All Articles Tagged "USA Today"
A little over a week ago, everybody but Serena Williams had something to say about Caroline Wozniacki. She’s the Danish tennis player who stuffed her bra and her skirt with towels during a tennis match against Maria Sharapova in what everybody who wasn’t black thought was a hilarious impersonation of Serena Williams.
I, personally, didn’t see what was necessary about her mockery — let alone funny — but according to Serena, no one should be taking the stunt so seriously. In an email to USA Today yesterday, she finally responded to the issue, writing:
“I know Caro and I would call her my friend and I don’t think she (meant) anything racist by it.”
Adding that she didn’t bother to watch the viral video, Serena insisted there’s nothing unique or malicious about what Wozniacki did.
“(Roddick) and (Djokovic) do it all the time and Caro does (it) and now it’s racist.??”
“At the end of the day I spend my time focused on things to become better and not bring me down.”
I actually perceived Wozniacki’s imitation as more sexist than anything, although there was obviously more concern from my end because Serena is a black woman. Still, I didn’t understand why any woman who knows — or maybe she doesn’t — what it’s like to be taunted for your body would choose to perpetuate that type of behavior during a tennis match of all times. At the very least, if the act wasn’t racist, it was still inappropriate.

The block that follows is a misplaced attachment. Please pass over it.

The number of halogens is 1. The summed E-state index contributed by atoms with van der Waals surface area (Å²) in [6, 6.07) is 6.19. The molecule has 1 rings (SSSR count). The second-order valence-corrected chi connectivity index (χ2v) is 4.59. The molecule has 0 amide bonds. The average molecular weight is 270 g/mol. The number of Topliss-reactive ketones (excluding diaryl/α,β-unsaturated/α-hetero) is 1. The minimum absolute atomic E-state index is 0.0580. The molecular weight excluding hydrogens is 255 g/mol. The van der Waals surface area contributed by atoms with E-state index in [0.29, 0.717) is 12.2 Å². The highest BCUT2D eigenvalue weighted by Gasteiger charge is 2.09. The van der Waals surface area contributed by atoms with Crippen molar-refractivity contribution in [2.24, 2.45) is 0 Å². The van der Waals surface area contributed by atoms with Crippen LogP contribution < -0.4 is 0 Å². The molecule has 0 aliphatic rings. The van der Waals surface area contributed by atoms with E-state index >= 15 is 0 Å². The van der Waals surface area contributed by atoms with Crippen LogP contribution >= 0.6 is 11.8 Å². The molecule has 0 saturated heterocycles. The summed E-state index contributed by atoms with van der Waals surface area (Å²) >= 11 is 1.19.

Perhaps the best line in Serena’s email was when she added, “if people feel this way, [Wozniacki] should take reason and do something different next time.”
Listen to your friend, girl. Listen to your friend.
What do you think about Serena’s reaction to being mocked?
For singles in America, if you like it you don’t necessarily have to put a ring on it anymore. Results of Match.com’s second annual Singles in America survey show nearly two-thirds of singles are unsure about getting married in the future.
A decent portion of Americans over the age of 21 still want to jump the broom some day—about 34.5%—but another 27% say no thanks to exchanging vows, and the remaining 38.5% say they’re uncertain about the whole thing. Of the 5,541 single adults included in the survey, 90.5% are heterosexual; 56.5% have never married, 30.9% are divorced, 10.2% are widowed, and 2.4% separated.
Marriage has been on the decline for several decades now, so the finding isn’t totally surprising. About 21.3% said they don’t have time to be with someone or they prefer to be alone, and only 12.7% are actively seeking a relationship. Nearly half (46.8%) say they are not actively looking for a relationship but if they met the right person they would consider it; 16.9% are dating someone; and another 2.2% like to keep their options open.
Bella DePaulo, a visiting professor of psychology at the University of California-Santa Barbara, who wasn’t involved with the study but researches singles, says the findings show staying single is actually an option that many embrace—despite the “woe is the single woman” banter that’s constantly thrown around.
“It smashes probably the most pervasive myth about single people is that what they want most is to escape being single,” she says. “These numbers are in the context of a society that still greatly glorifies marriage.”
What would be great is if when people saw these results they would realize they apply to black women too and they’ll stop trying to figure out how to get us married. As the findings show, we’re not all drying to cross the threshold like yesterday.
Are you in the uncertain/don’t want to get married category or are you still hoping to walk down the aisle?